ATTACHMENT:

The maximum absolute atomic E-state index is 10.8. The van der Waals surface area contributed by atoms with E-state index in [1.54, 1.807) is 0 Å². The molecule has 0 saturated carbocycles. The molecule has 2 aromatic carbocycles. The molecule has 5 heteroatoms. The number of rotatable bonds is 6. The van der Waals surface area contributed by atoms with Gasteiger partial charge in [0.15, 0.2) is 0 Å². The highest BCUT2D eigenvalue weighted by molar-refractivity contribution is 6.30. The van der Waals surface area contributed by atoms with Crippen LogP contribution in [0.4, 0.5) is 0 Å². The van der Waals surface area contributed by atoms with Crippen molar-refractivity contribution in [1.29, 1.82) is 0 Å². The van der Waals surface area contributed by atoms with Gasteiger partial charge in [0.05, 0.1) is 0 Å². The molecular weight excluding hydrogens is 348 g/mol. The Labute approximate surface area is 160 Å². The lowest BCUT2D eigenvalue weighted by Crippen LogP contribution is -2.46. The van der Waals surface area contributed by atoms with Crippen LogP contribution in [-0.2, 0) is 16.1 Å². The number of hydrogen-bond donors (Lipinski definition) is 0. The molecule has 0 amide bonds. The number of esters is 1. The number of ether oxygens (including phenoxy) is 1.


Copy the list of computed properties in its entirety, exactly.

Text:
The maximum absolute atomic E-state index is 10.8. The van der Waals surface area contributed by atoms with E-state index in [1.54, 1.807) is 0 Å². The molecule has 0 saturated carbocycles. The molecule has 2 aromatic carbocycles. The molecule has 5 heteroatoms. The number of rotatable bonds is 6. The van der Waals surface area contributed by atoms with Gasteiger partial charge in [0.15, 0.2) is 0 Å². The highest BCUT2D eigenvalue weighted by molar-refractivity contribution is 6.30. The van der Waals surface area contributed by atoms with Crippen LogP contribution in [0.4, 0.5) is 0 Å². The van der Waals surface area contributed by atoms with Crippen molar-refractivity contribution in [1.29, 1.82) is 0 Å². The van der Waals surface area contributed by atoms with Gasteiger partial charge in [0.05, 0.1) is 0 Å². The molecular weight excluding hydrogens is 348 g/mol. The Labute approximate surface area is 160 Å². The lowest BCUT2D eigenvalue weighted by Crippen LogP contribution is -2.46. The van der Waals surface area contributed by atoms with Crippen LogP contribution in [-0.2, 0) is 16.1 Å². The number of hydrogen-bond donors (Lipinski definition) is 0. The molecule has 0 amide bonds. The number of esters is 1. The number of ether oxygens (including phenoxy) is 1.